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U.S. slaps sanctions on firms moving Venezuelan oil to Cuba

The U.S. Treasury Department said on Tuesday it was imposing sanctions on four maritime companies for transporting Venezuelan oil to Cuba in violation of a previous round of sanctions.

Adds details on trade flows Venezuela-Cuba

WASHINGTON, Sept 24 (Reuters) - The U.S. Treasury Department said on Tuesday it was imposing sanctions on four maritime companies for transporting Venezuelan oil to Cuba in violation of a previous round of sanctions.

Despite tough U.S. measures against Venezuela's state-owned oil company PDVSA in January, Cuba's state-run oil import and export company Cubametales and other Cuba-based entities "have continued to circumvent sanctions by receiving oil shipments from Venezuela," the Treasury said in a statement.

Treasury Secretary Steven Mnuchin said the United States was continuing to take action against Venezuelan leader Nicolas Maduro, whom Washington considers an illegitimate ruler.

"Venezuela's oil belongs to the Venezuelan people, and should not be used as a bargaining tool to prop up dictators and prolong the usurpation of Venezuelan democracy," Mnuchin said in the statement.

One of the sanctioned entities is Cyprus-based Caroil Transport Marine Ltd and three vessels it operates, the Carlota C, Sandino and Petion, for allegedly carrying Venezuelan oil and fuel to Cuba.

Two Panama-based groups, Trocana World Inc and Tovase Development Corp, were sanctioned for owning the three tankers. A third Panamanian firm, Bluelane Overseas SA, was also sanctioned along with a vessel it owns called the Giralt.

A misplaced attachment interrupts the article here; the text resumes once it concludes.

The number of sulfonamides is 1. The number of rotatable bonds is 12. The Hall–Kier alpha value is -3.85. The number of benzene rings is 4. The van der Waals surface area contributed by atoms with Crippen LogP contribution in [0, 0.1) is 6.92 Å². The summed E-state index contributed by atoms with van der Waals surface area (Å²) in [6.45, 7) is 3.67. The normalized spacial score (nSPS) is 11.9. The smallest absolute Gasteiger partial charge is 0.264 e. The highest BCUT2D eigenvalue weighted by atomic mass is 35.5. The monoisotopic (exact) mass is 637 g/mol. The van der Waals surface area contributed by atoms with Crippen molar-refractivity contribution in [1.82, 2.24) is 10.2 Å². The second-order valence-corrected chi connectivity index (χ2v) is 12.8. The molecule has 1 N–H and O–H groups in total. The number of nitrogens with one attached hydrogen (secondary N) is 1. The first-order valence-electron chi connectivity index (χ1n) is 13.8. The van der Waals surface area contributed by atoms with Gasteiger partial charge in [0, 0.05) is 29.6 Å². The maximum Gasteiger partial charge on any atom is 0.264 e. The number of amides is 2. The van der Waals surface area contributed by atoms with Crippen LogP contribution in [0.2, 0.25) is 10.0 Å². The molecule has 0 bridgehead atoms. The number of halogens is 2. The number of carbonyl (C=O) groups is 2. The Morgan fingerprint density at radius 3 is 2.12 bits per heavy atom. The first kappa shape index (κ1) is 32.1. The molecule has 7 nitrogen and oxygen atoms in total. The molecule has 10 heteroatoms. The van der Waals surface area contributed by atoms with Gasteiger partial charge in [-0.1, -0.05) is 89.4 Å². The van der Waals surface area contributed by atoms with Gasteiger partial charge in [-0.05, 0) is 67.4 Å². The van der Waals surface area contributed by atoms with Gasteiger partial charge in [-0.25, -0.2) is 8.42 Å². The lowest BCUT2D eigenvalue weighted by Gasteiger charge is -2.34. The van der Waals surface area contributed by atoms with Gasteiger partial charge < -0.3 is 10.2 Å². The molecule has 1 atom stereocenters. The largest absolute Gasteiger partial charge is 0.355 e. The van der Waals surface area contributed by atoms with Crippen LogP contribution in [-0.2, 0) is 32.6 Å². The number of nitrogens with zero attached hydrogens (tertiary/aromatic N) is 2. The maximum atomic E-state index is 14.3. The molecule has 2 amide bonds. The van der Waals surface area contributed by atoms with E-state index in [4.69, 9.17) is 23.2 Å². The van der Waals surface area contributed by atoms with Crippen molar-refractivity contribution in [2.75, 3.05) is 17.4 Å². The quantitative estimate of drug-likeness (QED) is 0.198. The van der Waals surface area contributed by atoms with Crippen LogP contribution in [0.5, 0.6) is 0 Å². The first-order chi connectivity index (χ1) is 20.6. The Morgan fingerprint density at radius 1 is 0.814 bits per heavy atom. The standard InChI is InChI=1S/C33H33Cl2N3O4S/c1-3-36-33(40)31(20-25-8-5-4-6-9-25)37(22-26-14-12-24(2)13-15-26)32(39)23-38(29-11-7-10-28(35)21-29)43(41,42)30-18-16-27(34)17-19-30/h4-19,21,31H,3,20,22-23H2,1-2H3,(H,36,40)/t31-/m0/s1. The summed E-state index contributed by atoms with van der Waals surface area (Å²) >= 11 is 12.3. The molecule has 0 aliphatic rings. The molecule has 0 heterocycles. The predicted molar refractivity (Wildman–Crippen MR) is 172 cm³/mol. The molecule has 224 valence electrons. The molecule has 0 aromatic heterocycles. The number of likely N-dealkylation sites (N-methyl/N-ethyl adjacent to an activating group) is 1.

"As a result of today's action, all property and interests in property of these entities, that are in the United States ... are blocked and must be reported to the Office of Foreign Assets Control (OFAC)," the statement said.

OFAC's regulations prohibit transactions by U.S. citizens or companies within the United States that involve interests in blocked or designated persons.

Tankers Petion and Sandino were bought a decade ago by a Cuba-Venezuela transportation firm, Transalba, to carry Venezuelan oil to Cuba as part of a wide bilateral agreement signed by late Presidents Hugo Chavez and Fidel Castro.

Even though oil trade between Venezuelan and Cuba has not ceased amid sanctions, the flow of PDVSA's oil has not been enough to keep the Communist-ruled island well supplied.

Cubans have been facing long lines at gas stations and for public transportation amid what Cuban President Miguel Diaz-Canel has described as a lack of vessels to receive fuel imports.

The Treasury also delisted firms Serenity Maritime Limited, Lima Shipping Corp and the vessel Leon Dias, flagged by Panama, and New Hellas, flagged by Greece, which allegedly had links to the Venezuela-Cuba oil trade.

The firms had earlier discontinued business with Cubametales, according to the Treasury.

(Reporting by Doina Chiacu in Washington and Marianna Parraga in Mexico City; Editing by David Gregorio and Tom Brown)

((doina.chiacu@thomsonreuters.com; 202-898-8322;))

The views and opinions expressed herein are the views and opinions of the author and do not necessarily reflect those of Nasdaq, Inc.

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